It’s inching towards that time of year when school starts and the I-10 at West El Paso challenges Los Angeles and Interstate 405 for the title of world’s biggest parking lot. But even as back-to-schoolers begrudge the stop-and-go traffic, it is also the time of year when dreams, aspirations and ambitions are re-sharpened.
If you’re in college, you might be counting the calories of that morning latte and your hard-earned pennies as you try to figure out what is included in tuition, what is covered through financial aid and what is coming out of your own pocket – or uh, your parent’s debit card.
Ah, yes. Upward mobility comes at a cost of one credit hour at a time.
Tuition and university fees might finally be coming down by some estimates, but their costs are no chump change. According to a recent NPR article, tuition grew at more than double the rate of inflation from 1990 through 2016.
So as college students embark on a costly journey, doesn’t it make sense to take advantage of all the things covered by fees and tuition?
In the case of fees and tuition at the University of Texas at El Paso, Catie McCorry-Andalis, dean of students and associate vice president for Student Life, said the university offers plenty of resources for all students.
“At our campus, we take quite seriously that your education is not only what happens in the classroom; it’s what happens outside of it,” McCorry-Andalis said. “It’s also about our students’ ability to access opportunities that are not available anywhere else.”
McCorry-Andalis said tuition fees cover events such as the Minerpalooza pep rally, music shows and guest speakers. The dean of students also lauded UTEP’s efforts to offer tuition services to all –freshmen, graduate, undergraduate and returning students.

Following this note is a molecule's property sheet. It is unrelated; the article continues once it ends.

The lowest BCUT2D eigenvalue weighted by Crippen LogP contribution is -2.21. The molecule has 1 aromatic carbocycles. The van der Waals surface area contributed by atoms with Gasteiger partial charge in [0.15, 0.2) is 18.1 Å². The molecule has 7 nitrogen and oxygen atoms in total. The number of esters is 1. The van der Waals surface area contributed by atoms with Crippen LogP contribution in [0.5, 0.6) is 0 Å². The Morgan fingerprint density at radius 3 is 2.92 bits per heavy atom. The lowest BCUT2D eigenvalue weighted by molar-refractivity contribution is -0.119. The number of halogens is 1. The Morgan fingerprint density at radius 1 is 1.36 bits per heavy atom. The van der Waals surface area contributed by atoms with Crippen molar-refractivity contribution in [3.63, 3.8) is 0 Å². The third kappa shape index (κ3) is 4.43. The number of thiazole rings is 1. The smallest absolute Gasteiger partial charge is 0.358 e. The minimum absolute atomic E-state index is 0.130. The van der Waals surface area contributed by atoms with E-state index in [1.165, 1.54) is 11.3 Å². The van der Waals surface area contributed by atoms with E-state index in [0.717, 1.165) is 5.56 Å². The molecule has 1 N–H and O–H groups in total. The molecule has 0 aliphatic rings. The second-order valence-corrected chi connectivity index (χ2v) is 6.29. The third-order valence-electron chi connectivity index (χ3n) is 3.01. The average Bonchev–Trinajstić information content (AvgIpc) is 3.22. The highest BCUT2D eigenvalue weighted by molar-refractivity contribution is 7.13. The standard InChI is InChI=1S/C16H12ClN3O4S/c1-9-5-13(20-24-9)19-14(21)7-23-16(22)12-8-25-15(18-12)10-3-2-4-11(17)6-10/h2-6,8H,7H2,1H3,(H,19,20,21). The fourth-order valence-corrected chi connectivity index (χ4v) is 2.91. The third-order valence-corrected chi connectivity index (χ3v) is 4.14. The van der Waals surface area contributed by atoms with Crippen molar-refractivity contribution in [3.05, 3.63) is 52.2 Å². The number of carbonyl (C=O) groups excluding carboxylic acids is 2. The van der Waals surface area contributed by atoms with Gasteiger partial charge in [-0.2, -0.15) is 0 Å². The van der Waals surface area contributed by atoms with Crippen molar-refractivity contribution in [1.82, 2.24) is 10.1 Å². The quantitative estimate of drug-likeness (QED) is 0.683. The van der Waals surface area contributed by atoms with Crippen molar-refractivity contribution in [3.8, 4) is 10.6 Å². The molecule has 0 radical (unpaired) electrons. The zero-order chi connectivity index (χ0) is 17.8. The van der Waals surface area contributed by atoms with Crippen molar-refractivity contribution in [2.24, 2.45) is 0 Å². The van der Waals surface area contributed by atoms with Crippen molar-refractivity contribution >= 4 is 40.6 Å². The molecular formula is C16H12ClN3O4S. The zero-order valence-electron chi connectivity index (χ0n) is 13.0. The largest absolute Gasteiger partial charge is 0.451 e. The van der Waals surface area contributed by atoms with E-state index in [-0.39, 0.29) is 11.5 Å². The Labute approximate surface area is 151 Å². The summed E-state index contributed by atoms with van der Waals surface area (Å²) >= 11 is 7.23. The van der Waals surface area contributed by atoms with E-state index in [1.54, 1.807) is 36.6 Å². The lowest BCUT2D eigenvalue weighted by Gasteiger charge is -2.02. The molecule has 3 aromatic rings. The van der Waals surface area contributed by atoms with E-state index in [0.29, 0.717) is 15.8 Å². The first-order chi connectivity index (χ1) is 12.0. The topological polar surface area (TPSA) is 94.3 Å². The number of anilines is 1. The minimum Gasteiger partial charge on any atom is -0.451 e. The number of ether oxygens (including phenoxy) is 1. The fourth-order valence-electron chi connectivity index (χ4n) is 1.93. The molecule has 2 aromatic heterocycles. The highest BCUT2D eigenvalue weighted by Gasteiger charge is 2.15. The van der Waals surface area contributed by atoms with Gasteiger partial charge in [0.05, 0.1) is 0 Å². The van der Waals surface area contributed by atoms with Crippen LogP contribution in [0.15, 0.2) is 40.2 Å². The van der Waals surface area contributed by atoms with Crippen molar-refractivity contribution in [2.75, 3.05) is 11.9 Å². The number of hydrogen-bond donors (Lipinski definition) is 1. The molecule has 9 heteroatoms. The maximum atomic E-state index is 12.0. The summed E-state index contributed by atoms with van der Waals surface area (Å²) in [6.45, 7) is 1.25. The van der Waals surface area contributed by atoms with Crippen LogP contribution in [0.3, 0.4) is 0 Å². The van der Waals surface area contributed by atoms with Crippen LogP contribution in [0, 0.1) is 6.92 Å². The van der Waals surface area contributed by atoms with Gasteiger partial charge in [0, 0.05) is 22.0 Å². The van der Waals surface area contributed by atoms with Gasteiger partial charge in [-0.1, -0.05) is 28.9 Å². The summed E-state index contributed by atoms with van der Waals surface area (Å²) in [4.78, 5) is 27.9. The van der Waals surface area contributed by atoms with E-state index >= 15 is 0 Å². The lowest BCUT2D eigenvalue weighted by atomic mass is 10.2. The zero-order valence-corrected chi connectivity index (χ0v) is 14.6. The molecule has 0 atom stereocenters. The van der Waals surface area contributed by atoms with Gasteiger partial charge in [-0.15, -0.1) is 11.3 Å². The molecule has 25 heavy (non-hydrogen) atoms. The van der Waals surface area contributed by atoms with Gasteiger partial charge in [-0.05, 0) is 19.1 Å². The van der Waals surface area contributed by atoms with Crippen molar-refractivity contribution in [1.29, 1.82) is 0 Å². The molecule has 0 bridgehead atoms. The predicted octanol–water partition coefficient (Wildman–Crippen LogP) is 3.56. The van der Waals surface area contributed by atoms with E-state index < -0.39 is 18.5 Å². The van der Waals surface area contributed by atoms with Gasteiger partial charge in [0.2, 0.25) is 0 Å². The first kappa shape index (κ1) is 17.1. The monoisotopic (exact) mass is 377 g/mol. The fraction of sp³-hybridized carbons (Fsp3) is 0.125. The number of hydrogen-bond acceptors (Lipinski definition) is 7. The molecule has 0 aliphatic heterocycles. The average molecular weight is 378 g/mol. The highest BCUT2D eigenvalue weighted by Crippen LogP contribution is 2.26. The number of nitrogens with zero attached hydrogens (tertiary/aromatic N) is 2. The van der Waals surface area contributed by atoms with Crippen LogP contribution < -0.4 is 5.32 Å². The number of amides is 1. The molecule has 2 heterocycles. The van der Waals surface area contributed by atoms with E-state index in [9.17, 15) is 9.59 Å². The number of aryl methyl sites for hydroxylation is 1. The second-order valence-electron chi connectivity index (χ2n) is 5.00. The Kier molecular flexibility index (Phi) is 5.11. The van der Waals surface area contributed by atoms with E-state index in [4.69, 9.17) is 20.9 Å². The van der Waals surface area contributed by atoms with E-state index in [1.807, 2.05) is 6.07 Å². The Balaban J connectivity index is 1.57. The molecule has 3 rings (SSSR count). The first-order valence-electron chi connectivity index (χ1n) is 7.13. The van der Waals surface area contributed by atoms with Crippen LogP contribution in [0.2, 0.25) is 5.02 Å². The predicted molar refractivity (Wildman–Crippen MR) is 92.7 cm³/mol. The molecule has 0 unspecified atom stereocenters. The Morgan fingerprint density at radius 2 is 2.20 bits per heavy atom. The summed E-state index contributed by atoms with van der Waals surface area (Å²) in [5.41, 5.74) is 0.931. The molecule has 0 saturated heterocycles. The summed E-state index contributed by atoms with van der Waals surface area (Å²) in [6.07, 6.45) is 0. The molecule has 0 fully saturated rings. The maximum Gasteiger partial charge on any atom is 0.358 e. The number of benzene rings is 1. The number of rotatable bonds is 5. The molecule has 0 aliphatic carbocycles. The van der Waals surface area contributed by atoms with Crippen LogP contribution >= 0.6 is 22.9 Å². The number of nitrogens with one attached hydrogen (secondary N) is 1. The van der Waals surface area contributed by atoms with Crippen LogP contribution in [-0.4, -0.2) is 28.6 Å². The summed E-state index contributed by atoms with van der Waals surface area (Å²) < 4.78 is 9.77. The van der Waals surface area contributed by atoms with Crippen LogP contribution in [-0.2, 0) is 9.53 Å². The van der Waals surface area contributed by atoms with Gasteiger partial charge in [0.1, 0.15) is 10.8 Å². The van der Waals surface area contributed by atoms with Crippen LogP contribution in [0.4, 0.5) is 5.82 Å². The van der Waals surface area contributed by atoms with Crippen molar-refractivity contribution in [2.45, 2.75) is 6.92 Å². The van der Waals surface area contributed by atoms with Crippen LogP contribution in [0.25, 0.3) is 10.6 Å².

While rates fluctuate depending on a major, UTEP students pay approximately $376.11 per credit hour. The fees are separate from tuition. Those cover things like a library fee, recreation fee and health care fee.
Best Value Schools ranked UTEP number 8 out of 100 most affordable universities in America. The university drew praise for its affordability and commitment of $100 million every year to support advanced research and independent studies.
“I paid for my first year out of pocket, so I made sure to know what I was paying for,” said former UTEP miner Nicole Chavez. Now working at CNN in Atlanta, Chavez said part of the challenges of taking advantage of these services is that UTEP is a commuter school.
“I felt like not a lot of students spent time at the campus, especially after 4 p.m.” Chavez said. “I feel like if I had lived on campus, I would have taken full advantage of the services.”
Danya Perez-Hernandez agreed that commuting to and from UTEP made it difficult to enjoy all that the school had to offer, but added that having health benefits and internship opportunities at the campus allowed her to quit her job during her last year of school to focus on finding internships related to her major. Perez-Hernandez works for The Monitor in McAllen.
“I had to quit my job and rely on my work through UTEP,” she said. “At that point, I was aware of the services that were provided. It felt good to know that I could count on the extra support from the university.”
El Paso Community College is also not far behind when it comes to offering resources, said associate vice president of Instruction and Student Success, Dr. Julie Penley.
Part of the tuition fees at EPCC include things such as tutoring, offering office hours and the Pretesting Retesting Educational Program (PREP), which helps improve students’ placement scores.
Penley added that one of the things students need to improve on is getting over the fear of using resources available at places such as EPCC and UTEP. She said these resources are often taboo because students are often afraid or ashamed to ask for help.
“Nobody wants to appear vulnerable,” Penley said. “They are looking around and they may feel like they are the only ones who don’t get it. They are hesitant to ask questions in class, let alone to go outside of class, be proactive and seek services. Maybe this is something faculty can do in their classes, letting students know that there’s no such thing as a silly question. You are smart to ask questions and reach out for help.”